In the 1990s, scientists knew so little about the brain that their estimates of its unwrinkled size ranged from “dinner napkin” to “tennis court”. Today, we can identify which parts of the brain activate when you take drugs, fall in love, find God, and get a joke in the Simpsons. But we don’t know what causes depression, the second most disabling disease in the world. Our most powerful antidepressant is still electroshock therapy: it works in 8 out of 10 cases, but we don’t understand why.
It’s cold and you’re naked, lying inside what sounds like a giant washing machine. It’s too dark to see, but surrounding your head is an enormous magnet. It is strong enough to pick up a car, but right now it is pointed at something smaller and much more personal: your brain.
Functional Magnetic Resonance Imaging (fMRI) is 20 years old, but what it does is still astonishing: it takes pictures of your thoughts. It’s not science fiction – if you are shown, say, an image of a dog, certain parts of your brain flash into life and suddenly demand oxygen-rich blood so that they can “think.” If your hand gets burned, the oxygenated blood flows elsewhere. Every thought activates a unique combination of places in your brain, and demands blood in those places. By following the blood, fMRI scanners can map your mind.
“Any kind of emotion is represented in the brain, including happiness”
Richard Davidson, Professor of Psychology, University of Wisconsin, Madison, Wisconsin, USA
The science goes something like this: 60 percent of your body is made up of hydrogen atoms, and the centers of those atoms are magnetic. When the fMRI machine is switched on, its magnet pulls all the hydrogen atoms in your brain in one direction, and then, when it is turned off, it releases them. Whether the hydrogen atom is in oxygenated blood, or your bones, brain or eyeballs, determines the speed that it falls back into its normal position. The movement of these hydrogen atoms is unbelievably small, but the fMRI scanner picks them up with a kind of radar, isolates the bloody bits, and takes a snapshot of your thought processes.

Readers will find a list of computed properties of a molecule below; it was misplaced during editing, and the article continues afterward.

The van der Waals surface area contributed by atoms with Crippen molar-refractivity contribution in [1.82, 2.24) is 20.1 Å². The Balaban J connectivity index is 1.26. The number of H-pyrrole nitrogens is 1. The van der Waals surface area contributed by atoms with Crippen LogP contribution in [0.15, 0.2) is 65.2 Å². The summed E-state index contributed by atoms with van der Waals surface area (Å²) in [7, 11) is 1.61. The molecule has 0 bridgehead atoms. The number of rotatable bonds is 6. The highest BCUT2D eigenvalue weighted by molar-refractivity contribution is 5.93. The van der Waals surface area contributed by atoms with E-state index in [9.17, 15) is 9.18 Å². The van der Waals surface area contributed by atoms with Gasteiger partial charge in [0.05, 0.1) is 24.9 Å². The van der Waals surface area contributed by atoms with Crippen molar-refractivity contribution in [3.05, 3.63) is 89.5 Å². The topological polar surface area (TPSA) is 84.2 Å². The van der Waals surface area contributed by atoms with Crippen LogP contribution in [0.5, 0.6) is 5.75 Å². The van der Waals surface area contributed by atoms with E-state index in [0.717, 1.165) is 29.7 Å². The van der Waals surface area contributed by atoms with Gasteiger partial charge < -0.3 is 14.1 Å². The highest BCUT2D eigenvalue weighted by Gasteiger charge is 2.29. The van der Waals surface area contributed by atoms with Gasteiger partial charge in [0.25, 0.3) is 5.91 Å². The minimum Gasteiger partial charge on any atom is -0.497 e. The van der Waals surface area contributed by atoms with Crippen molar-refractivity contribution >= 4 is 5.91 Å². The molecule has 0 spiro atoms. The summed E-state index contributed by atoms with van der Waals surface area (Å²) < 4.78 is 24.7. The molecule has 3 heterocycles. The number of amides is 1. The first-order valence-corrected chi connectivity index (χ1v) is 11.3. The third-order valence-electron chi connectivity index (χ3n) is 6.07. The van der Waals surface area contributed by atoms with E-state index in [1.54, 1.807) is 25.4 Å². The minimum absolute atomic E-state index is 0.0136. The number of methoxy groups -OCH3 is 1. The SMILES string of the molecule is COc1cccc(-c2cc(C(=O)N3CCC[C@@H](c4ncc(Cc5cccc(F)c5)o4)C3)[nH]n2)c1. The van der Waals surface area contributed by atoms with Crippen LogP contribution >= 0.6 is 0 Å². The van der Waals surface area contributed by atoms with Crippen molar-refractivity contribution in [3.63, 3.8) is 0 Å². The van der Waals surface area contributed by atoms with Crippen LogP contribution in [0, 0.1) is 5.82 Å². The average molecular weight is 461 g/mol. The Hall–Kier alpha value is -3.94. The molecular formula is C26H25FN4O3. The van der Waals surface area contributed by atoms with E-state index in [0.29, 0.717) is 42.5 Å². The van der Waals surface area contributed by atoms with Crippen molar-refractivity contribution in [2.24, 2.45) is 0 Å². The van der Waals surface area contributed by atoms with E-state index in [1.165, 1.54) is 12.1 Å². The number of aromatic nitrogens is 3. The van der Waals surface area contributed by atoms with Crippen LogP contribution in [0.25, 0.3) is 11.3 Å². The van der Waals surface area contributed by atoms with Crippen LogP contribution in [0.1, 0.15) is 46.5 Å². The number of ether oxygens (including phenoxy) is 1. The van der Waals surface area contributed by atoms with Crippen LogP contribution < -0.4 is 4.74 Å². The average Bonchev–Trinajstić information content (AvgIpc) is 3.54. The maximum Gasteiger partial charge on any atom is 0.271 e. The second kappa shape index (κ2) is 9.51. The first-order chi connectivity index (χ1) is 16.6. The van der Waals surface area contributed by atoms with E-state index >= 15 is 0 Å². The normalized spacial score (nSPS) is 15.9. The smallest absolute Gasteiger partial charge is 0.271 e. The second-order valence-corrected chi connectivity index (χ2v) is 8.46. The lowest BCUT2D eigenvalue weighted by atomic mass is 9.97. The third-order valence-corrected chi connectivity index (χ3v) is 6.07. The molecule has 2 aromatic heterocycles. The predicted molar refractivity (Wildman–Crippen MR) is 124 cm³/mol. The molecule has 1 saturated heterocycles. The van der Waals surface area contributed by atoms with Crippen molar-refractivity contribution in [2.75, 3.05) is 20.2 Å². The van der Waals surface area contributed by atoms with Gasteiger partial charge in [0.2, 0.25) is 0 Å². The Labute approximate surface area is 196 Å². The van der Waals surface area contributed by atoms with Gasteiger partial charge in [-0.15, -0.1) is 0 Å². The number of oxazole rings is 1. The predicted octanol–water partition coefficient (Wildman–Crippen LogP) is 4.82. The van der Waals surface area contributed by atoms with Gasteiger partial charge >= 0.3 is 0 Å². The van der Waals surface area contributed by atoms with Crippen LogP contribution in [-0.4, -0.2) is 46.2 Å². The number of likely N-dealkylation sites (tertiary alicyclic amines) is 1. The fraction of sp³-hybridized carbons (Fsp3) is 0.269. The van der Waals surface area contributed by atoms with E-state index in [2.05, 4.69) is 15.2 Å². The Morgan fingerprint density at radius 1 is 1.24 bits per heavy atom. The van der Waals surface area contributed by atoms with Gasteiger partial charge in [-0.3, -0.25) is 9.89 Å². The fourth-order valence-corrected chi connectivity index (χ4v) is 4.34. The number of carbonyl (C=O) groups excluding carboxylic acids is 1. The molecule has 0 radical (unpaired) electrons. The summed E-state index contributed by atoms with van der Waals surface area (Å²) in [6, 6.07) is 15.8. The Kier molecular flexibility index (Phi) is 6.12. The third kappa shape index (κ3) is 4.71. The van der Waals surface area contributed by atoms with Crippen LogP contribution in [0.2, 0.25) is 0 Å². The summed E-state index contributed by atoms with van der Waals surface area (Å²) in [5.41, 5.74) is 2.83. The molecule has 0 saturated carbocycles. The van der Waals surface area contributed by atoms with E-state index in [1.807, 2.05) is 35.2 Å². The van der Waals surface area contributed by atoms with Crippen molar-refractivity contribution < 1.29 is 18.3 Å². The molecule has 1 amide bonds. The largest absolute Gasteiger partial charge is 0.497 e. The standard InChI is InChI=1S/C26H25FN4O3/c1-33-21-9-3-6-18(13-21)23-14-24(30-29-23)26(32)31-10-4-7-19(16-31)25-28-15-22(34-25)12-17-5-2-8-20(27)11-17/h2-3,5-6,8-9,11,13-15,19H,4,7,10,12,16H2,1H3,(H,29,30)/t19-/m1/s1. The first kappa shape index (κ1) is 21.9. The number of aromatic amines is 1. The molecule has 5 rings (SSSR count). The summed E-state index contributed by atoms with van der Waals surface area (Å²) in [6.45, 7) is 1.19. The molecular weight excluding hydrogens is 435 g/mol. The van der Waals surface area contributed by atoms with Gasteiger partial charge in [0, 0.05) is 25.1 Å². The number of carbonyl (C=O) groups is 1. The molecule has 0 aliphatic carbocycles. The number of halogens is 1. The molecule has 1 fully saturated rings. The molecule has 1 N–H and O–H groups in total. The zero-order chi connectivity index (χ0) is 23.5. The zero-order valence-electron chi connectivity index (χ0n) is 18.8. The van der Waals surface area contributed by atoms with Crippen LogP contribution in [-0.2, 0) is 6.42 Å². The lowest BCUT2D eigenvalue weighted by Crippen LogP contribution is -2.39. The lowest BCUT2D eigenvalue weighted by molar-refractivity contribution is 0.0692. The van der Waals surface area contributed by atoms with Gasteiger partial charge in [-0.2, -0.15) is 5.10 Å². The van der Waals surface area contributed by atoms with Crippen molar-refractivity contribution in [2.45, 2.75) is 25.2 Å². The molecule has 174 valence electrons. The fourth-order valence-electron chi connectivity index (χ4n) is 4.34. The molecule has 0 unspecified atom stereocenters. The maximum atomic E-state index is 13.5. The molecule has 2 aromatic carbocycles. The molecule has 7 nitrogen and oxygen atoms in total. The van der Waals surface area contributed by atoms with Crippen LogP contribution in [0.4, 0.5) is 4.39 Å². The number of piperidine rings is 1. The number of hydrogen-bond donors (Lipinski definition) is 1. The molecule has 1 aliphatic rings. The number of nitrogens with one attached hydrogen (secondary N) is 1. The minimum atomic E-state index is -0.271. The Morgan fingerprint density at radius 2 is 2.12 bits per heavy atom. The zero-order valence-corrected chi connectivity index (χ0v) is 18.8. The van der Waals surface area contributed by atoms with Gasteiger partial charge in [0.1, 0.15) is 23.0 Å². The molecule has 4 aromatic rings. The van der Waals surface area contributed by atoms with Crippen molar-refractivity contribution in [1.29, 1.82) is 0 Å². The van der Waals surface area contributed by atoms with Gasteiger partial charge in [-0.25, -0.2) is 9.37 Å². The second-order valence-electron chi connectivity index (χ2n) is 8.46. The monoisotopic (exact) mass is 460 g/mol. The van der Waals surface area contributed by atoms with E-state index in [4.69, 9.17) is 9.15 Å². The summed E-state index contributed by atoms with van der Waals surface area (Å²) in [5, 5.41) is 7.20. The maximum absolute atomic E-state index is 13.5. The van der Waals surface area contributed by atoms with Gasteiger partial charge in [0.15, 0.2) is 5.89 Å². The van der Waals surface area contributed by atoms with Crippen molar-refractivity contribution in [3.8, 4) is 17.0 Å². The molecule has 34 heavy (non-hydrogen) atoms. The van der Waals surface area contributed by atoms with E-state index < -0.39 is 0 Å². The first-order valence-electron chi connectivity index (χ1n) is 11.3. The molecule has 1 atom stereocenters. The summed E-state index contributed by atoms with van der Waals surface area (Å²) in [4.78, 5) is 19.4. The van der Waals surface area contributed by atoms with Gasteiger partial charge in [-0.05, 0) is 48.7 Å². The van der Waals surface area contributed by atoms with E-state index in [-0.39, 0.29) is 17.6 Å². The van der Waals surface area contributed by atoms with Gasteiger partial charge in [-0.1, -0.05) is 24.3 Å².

“Any kind of emotion is represented in the brain,” explains Richard Davidson, professor of Psychology at the University of Wisconsin, USA, “including happiness.” And when it came to finding participants to study for happiness, Davidson didn’t take a random sample of people. He used a dozen Buddhist monks. Before laying them down inside his US$2 million fMRI machine, he asked them, once they were inside, to do what they do best: meditate and stay still.
While it is claimed that meditation can train our brains to increase self-esteem, empathy and trust, improve memory, intelligence and creativity, and cure depression, skin disorders, anxiety and substance abuse, how it actually works is little understood. Recently, however, it has been found that the power of thought alone can change the shape and structure of our brains. Psychiatrist Andrea DiMartini found that people who have had violent hallucinations wake up with post-traumatic stress disorder, their brains restructured by the power of their imagination. There’s no obvious reason why this shouldn’t work the other way around, to make people happier. “We work out at the gym to stay healthy,” says Matthieu Ricard, one of the monks tested by Davidson, “we should spend the same effort cultivating basic human qualities, such as inner peace, inner freedom and loving kindness.” Together, he says, that can bring about genuine happiness.
So what was found in the minds of the monks? Taken together, the fMRI scans showed that the more experienced meditators had higher levels of brain activity than the novices, suggesting that a lifetime of meditation may have made them more active. All that extra activity was concentrated in the brain’s left prefrontal cortex, too, the same part of the brain that lights up when people feel happy and caring or see pictures of smiling, healthy babies. Beyond that, though, it was hard to say anything for sure. While fMRI scanners have been churning out beautiful maps of the brain for 20 years, no one really knows how to read them.